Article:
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The need for sustainable development has become increasingly important in coastal areas, as 60 % of the world's population is expected to be living in coastal areas by 2005.

Coastal areas are exceptionally productive environments, rich in natural resources, biological diversity and potential for commercial activity. But coastal areas are increasingly vulnerable to stress from both human activities and the forces of nature. Due to the complexity of human activities, natural systems and ownership in the coastal zone, an integrated management scheme is needed to allocate coastal resources efficiently and minimize environmental degradation. Choices have to be made between competing uses, and limits to resource exploitation must be set, if escalating conflicts and resource degradation are to be avoided.

Planning for sustainable resource management is based on weighing priorities, translating these priorities into policies, and finally defining goals. A management plan defines the steps required to achieve these goals, identifies the entities responsible for each step and establishes a time frame for action and review.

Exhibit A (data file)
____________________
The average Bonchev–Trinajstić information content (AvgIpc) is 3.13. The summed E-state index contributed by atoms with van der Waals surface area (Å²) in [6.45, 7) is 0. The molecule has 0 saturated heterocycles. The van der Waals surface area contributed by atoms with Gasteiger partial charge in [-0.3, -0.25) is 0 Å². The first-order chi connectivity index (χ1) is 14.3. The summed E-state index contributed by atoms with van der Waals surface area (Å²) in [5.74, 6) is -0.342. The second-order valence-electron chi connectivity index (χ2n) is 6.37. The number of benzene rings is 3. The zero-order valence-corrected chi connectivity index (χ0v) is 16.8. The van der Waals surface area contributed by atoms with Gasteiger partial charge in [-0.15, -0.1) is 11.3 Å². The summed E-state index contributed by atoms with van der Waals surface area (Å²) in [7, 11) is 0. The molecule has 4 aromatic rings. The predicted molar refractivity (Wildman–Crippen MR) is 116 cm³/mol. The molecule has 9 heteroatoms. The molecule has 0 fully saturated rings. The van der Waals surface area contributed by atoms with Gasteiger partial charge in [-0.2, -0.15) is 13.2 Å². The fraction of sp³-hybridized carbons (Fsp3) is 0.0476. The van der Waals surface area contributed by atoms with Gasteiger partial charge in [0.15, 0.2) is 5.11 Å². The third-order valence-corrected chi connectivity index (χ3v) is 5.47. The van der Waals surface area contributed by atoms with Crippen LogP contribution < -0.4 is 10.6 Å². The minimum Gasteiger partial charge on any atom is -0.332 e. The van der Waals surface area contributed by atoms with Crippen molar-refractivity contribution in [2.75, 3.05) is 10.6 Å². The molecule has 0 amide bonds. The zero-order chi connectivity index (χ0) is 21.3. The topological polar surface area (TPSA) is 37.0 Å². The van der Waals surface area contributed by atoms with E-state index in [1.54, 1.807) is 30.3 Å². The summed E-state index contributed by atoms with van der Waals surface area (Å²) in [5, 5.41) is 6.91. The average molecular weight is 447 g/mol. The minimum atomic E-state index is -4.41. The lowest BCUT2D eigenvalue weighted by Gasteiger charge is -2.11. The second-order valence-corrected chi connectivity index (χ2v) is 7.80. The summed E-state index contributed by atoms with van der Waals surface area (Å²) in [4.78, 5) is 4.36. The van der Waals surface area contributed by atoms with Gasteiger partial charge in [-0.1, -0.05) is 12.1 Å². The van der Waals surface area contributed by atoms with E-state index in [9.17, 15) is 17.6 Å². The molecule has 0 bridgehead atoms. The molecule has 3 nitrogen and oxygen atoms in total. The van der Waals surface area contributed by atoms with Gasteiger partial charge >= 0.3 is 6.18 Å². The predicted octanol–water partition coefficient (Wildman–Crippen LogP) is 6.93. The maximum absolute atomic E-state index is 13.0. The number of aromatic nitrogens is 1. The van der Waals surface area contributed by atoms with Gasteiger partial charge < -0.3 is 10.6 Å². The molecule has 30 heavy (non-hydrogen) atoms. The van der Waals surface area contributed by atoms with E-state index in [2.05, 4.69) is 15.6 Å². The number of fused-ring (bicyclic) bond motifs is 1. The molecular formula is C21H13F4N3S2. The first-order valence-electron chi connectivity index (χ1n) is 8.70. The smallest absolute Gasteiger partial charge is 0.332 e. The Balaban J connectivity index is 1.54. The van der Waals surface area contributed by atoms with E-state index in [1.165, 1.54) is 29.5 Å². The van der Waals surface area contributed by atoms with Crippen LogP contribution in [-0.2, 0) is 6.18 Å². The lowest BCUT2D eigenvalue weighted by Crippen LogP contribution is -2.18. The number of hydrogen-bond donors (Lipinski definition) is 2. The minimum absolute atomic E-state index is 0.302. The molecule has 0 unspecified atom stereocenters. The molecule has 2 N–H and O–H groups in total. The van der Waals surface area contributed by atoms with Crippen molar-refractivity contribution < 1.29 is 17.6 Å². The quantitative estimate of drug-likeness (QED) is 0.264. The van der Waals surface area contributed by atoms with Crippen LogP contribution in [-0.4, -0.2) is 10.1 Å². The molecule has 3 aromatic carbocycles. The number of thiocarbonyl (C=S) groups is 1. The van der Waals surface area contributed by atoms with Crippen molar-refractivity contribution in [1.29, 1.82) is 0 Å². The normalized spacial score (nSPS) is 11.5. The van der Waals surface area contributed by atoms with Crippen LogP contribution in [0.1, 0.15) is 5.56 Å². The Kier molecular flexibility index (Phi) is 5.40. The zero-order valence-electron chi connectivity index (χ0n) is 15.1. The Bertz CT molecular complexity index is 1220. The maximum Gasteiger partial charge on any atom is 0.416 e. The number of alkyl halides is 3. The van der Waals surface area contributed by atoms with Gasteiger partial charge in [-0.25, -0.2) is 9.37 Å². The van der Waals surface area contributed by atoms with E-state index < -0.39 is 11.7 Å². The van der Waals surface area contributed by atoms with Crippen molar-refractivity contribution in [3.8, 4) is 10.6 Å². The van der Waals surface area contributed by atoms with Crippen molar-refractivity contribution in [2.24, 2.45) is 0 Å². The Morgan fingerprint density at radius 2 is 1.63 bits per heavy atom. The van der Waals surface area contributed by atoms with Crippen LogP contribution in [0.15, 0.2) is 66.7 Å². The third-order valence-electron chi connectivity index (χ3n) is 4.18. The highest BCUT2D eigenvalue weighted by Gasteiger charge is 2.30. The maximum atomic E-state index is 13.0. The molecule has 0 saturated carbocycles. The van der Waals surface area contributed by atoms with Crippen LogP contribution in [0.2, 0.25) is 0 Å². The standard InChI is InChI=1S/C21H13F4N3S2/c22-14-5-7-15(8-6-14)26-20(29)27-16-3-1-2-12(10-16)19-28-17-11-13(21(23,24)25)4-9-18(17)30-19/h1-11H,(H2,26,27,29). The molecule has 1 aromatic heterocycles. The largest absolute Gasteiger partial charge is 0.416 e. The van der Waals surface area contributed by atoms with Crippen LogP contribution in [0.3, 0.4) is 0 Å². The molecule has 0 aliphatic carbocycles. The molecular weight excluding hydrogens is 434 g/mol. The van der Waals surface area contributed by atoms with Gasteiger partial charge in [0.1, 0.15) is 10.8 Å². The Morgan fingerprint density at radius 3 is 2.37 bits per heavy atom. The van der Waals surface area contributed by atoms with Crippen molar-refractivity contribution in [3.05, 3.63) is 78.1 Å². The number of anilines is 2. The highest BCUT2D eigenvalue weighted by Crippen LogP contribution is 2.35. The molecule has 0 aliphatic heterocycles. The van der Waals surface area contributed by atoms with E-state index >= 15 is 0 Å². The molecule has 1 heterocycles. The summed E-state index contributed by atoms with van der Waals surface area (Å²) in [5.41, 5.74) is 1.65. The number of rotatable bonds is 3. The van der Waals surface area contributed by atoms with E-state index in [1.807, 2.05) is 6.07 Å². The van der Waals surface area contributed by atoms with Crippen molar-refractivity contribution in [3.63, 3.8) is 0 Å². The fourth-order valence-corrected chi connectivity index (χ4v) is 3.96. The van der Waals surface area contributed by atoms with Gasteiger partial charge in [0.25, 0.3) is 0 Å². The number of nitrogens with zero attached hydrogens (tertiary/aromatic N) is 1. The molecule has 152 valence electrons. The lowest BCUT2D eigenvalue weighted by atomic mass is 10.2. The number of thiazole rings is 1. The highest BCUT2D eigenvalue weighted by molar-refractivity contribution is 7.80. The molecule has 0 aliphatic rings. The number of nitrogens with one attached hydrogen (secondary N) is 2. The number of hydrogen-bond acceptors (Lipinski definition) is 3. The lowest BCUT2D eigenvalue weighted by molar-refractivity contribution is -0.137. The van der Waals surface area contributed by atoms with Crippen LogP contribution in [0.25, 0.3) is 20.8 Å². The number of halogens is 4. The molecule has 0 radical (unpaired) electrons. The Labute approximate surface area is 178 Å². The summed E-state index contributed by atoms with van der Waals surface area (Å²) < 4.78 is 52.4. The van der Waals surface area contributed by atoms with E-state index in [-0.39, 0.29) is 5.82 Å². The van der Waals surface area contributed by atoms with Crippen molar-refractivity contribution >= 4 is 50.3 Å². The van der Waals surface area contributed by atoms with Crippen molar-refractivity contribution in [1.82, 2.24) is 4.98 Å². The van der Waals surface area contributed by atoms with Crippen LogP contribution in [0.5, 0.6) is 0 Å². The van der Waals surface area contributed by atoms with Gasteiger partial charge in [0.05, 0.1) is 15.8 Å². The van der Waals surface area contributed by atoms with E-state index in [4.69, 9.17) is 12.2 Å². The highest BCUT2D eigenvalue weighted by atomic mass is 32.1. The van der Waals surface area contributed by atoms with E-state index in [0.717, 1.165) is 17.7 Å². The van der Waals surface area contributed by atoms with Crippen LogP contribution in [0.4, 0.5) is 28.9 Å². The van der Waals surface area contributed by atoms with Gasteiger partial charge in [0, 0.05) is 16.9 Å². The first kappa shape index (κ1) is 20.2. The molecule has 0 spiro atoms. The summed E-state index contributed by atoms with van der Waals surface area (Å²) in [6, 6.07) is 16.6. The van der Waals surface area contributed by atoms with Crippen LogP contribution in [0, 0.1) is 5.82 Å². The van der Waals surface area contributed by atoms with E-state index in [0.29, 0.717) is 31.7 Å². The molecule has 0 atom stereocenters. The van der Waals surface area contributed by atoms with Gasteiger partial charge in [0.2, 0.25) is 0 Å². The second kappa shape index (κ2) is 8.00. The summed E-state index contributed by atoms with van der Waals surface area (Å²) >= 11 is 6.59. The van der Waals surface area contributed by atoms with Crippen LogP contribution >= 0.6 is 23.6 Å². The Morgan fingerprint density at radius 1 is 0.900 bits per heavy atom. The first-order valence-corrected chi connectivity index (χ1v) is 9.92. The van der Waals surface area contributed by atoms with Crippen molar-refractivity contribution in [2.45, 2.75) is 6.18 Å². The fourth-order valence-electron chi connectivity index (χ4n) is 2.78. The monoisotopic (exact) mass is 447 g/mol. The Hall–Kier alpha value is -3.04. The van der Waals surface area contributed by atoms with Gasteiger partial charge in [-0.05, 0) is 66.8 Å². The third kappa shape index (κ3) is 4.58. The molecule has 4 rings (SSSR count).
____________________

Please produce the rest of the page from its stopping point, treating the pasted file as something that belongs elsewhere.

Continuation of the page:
In order to practise effective coastal management, planners need to understand how natural environment and human activities are interconnected to form a system. Key aspects of the system include the environmental processes that create coastal ecosystems and maintain their health and productivity, the functioning of coastal ecosystems, the flows of resources that coastal systems generate, the potential use of these resources to fulfil social and economic development objectives, and the type and extent of existing and future conflicts in resource use within the context of changing social, economic and political circumstances.


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